Lecturer, students make solar-powered lighting equipment
The product works thanks to the sunlight convergence mechanism.
A group of scientists from Hanoi National University have used solar energy to light lamps. Dr Nguyen Tran Thuat and his students from the Nano and Energy Center of the Hanoi University of Natural Sciences have gained several achievements after five years of research and development.
The product works thanks to the sunlight convergence mechanism. It has two parts – the solar energy collection unit which is installed on the roof, and the unit scattering the energy downwards through light transmission pipes.
The system can be used in combination with electricity-usage lighting systems, so there is no need for additional ceiling space for two separate lighting systems.
Lamps that are non-electric are already available commercially, but their prices are relatively high for Vietnam. So, the research team decided to find more optimal solutions that can create products at lower production costs, according to Thuat.
To create the final lighting product, the team tested a lot of different versions.
In the first version created in 2015, the researchers used a large parabolic mirror to absorb sunlight into a smaller parabolic mirror. This small mirror shines light down the pipe so that it can shine to the scattering area and brighten the lamp.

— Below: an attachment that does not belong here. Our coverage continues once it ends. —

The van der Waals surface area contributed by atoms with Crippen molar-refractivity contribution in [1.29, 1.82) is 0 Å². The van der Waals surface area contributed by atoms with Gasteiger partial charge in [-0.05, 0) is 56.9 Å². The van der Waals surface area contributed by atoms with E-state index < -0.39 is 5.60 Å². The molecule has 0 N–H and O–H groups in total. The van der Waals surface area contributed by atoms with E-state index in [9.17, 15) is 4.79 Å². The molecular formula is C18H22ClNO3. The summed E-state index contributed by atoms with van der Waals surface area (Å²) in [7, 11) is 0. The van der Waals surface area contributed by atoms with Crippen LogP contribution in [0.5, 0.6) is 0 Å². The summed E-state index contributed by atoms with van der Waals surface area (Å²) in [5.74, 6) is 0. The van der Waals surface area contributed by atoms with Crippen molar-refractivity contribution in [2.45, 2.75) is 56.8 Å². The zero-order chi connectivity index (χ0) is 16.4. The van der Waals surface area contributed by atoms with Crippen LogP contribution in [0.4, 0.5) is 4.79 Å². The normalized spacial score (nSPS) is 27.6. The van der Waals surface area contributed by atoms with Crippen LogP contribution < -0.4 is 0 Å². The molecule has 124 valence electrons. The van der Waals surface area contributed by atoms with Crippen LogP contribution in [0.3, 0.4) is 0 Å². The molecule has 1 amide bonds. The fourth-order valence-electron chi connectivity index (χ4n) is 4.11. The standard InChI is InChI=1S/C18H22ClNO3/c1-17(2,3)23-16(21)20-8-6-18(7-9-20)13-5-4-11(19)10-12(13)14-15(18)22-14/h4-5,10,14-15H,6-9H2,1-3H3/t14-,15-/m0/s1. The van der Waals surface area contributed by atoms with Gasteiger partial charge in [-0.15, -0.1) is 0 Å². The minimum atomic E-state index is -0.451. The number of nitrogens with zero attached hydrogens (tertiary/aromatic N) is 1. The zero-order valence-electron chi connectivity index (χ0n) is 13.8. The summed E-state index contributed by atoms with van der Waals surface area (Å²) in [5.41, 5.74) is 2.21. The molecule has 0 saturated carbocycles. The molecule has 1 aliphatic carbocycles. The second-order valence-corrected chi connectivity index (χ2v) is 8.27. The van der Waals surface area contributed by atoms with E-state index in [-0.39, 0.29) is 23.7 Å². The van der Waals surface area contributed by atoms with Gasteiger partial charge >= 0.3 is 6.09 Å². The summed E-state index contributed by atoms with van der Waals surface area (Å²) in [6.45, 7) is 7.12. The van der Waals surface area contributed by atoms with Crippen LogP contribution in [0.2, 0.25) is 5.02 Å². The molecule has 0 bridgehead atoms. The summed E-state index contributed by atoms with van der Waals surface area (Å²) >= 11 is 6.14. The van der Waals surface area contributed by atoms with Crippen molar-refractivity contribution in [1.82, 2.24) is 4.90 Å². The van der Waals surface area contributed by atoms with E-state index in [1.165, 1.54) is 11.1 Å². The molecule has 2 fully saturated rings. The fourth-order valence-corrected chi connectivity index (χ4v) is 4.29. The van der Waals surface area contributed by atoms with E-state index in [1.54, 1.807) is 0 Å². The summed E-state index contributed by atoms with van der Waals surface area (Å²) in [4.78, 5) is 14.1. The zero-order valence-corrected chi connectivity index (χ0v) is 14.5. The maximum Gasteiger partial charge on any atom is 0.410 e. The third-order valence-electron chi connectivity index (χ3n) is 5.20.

However, they realized that if using mirrors to converge light, they would receive light from one direction only. Anf sunlight changes its direction regularly.
If attaching a motor to the two axes, so that motors can rotate, it would require regular maintenance of the motor. As the system needs an open space for light to come, humidity from the environment would penetrate into the system, damaging devices.
In the second version, the researchers replaced an axially rotating parabolic mirror with many hexagonal and pentagonal lenses that are routinely arranged to form a fixed mass.
The second version of the system settled nearly all the problems existing in version 1. It does not need a rotary, but can receive light from all sides, and if it is put on the roof, it will become a closed equipment with no humidity penetration.
With these advantages, the environmentally friendly equipment received a patent from the National Office for Intellectual Property (NOIP).
However, Thuat said his research team is still working on the third version which will be greatly improved.
In the second version, the material of the lens is PMMA, which, according to Thuat, will get old and discolor. It will also be costly to replace it.
The researchers believe that the existing lens cannot bring high expected efficiency, because these are lens used in LED lamps, which are very cheap in the market. These lenses are only optimal for light generation, not for light reception.
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